Wednesday, December 5, 2007

Pens strike Oil and the Anatomy of a Good Coaching move

Road win tonight, unlikey since the Pens were 1-9-2 this season when entering the 3rd period. But here's what I found most interesting:

--The first two periods were the quietest of Sidney Crosby's season so far. For whatever reason, he didn't have his usual spark, his game wasn't there. So to the dismay of messgae board posters, Michel Therrien puts Crosby on the bench for about 6-7 minutes; obviously something unusual for your #1 center and star player on a night when you're only dressing 11 forwards anyways.

How does Crosby respond? With one of his most forceful periods in the 3rd, where he had 3 assists.

Credit Crosby for really responding. Whether sitting the bench refined his focus, gave him perspective, gave him a minute to catch his breath from all the interviews and pressure for going to Western Canada, whatever. Whatever it was, it worked.

A lot of fans are quick to scream bloody murder when a coach does something they disagree with and don't give much credit for when a decision/strategy/plan pays off. Credit Therrien for doing what he thought was right. It wasn't as if he benched Crosby for a period, but he did sit him long enough to send a message. And by the way Sir Sid responded, clearly the intended effects worked 100%.

Other notes:
``You could tell Edmonton backed off once they had a 2 goal lead. A lot of dumping and chasing and clogging the neutral zone. Bad mistake. You can't back off on a team with so much firepower. 4 goals in 7:25 minutes later, the Oilers probably learned this lesson.
``Sergei Gonchar's return to the lineup and no defensemen were scratched, 7 played. Adam Hall joined Jarrko Ruutu as healthy scratches. Old Man Recchi was technically a healthy scratch, but since he didn't even make the road trip, obviously he's not really a part of the team.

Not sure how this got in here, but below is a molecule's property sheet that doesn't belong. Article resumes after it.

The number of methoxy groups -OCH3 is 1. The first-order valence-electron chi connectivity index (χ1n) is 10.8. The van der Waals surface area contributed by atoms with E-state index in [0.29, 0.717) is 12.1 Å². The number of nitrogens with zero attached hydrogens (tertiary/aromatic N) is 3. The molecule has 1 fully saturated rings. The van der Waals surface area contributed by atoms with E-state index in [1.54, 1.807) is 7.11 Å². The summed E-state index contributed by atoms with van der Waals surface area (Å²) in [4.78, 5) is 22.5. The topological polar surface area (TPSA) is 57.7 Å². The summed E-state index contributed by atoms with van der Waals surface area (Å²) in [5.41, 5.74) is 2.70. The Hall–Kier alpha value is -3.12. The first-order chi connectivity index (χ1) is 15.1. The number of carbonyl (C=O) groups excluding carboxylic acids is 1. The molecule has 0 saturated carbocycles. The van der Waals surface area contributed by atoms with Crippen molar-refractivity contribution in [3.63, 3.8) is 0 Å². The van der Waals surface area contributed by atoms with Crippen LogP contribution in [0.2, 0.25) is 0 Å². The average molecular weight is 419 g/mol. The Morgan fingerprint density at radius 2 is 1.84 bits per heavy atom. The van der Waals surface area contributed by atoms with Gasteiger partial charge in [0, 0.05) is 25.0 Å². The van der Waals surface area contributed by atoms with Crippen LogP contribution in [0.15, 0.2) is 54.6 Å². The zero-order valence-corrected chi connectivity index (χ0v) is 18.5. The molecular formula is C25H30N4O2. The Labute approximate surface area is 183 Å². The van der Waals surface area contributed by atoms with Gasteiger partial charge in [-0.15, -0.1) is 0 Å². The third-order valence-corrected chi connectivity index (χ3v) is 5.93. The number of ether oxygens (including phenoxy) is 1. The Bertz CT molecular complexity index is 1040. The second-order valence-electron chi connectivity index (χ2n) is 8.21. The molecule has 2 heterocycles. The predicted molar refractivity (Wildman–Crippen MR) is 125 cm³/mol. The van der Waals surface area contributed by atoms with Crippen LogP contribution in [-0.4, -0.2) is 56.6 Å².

``Maxime Talbot's diving effort on the first goal really lit a fire under the team too. His effort and enthusiam is contagious. It shows. He's such a valuable player.
``Marc-Andre Fleury was THIS close to scoring an empty net goal. Defenseman Tom Gilbert was the last line of defense and he barely got his glove on a clearing effort that appeared to be otherwise on target. The Oil quickly took the puck the other way and Fleury remained sharp making a good save on super rookie Sam Gagner. Another good, if not spectacular game, for Fleury. He did what he had too and he really looks confident out there right now. That's a good sign.
``Quiet night for guys like Evgeni Malkin and Petr Sykora. But Mark Eaton and Colby Armstrong each had 2 point nights. So figure. Armstrong scored what would be the game winner on a deflection of a Eaton shot. Colby very well have just stolen the only goal Eaton would get all year, but given the team won, I doubt Eaton would mind.

A win is a win is a win. The Penguins dominated about the first 7-8 minutes in the game and then fell into a big rut until about the last 15. But at the end of the season these two points will look just the same as a complete 60 minute effort.

The Penguins don't have too long to celebrate as there's a game tomorrow night in Calgary. Calgary's been surprisingly loose in giving up goals by their standards from past years, so hopefully momentum will carry over a little bit.

1 comment:

PaperMate Pens said...

At stake, not much really, just the hopes of 17,132 white-shirted fans hoping, seemingly against hope, that a 20-year-old kid in a black sweater and a tough spot could follow in the footsteps of legends like Mario Lemieux, Jaromir Jagr and Ron Francis and lift the Pittsburgh Penguins back into at least a chance of contending for this year's edition of the Stanley Cup.

Not surprisingly, Sidney Crosby didn't disappoint.

The kid from Cole Harbour, Nova Scotia, Wednesday put on a performance worthy of past Pittsburgh greats and maybe even a verse or two from 'the Man in Black' were Johnny Cash alive to sing his praises today.

"I see the train a comin'. It's rolling down the track. It's the Pittsburgh Penguins playoff hopes on Sidney Crosby's back."

OK, sorry, a little too much lyrical license there, but you get the point. In the most pressure-packed moments of his still young NHL career, Crosby answered the call, shouldered the load, took his game to the next level or any other cliché you want to apply.